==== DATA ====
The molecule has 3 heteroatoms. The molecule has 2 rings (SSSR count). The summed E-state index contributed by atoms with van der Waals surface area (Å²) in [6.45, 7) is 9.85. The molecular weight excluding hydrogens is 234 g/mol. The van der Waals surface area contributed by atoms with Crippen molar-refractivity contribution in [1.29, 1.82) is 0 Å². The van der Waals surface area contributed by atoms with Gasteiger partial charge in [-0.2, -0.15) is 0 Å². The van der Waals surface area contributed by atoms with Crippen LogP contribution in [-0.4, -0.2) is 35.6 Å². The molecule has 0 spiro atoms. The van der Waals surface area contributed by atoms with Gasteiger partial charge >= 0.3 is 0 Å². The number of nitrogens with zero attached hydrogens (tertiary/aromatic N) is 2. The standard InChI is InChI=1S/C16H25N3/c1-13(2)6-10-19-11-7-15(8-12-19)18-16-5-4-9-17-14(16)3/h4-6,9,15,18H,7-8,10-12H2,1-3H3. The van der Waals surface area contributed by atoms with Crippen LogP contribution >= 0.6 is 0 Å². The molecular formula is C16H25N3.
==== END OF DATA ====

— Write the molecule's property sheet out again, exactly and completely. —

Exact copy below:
The molecule has 3 heteroatoms. The molecule has 2 rings (SSSR count). The summed E-state index contributed by atoms with van der Waals surface area (Å²) in [6.45, 7) is 9.85. The molecular weight excluding hydrogens is 234 g/mol. The van der Waals surface area contributed by atoms with Crippen molar-refractivity contribution in [1.29, 1.82) is 0 Å². The van der Waals surface area contributed by atoms with Gasteiger partial charge in [-0.2, -0.15) is 0 Å². The van der Waals surface area contributed by atoms with Crippen LogP contribution in [-0.4, -0.2) is 35.6 Å². The molecule has 0 spiro atoms. The van der Waals surface area contributed by atoms with Gasteiger partial charge >= 0.3 is 0 Å². The number of nitrogens with zero attached hydrogens (tertiary/aromatic N) is 2. The standard InChI is InChI=1S/C16H25N3/c1-13(2)6-10-19-11-7-15(8-12-19)18-16-5-4-9-17-14(16)3/h4-6,9,15,18H,7-8,10-12H2,1-3H3. The van der Waals surface area contributed by atoms with Crippen LogP contribution >= 0.6 is 0 Å². The molecular formula is C16H25N3.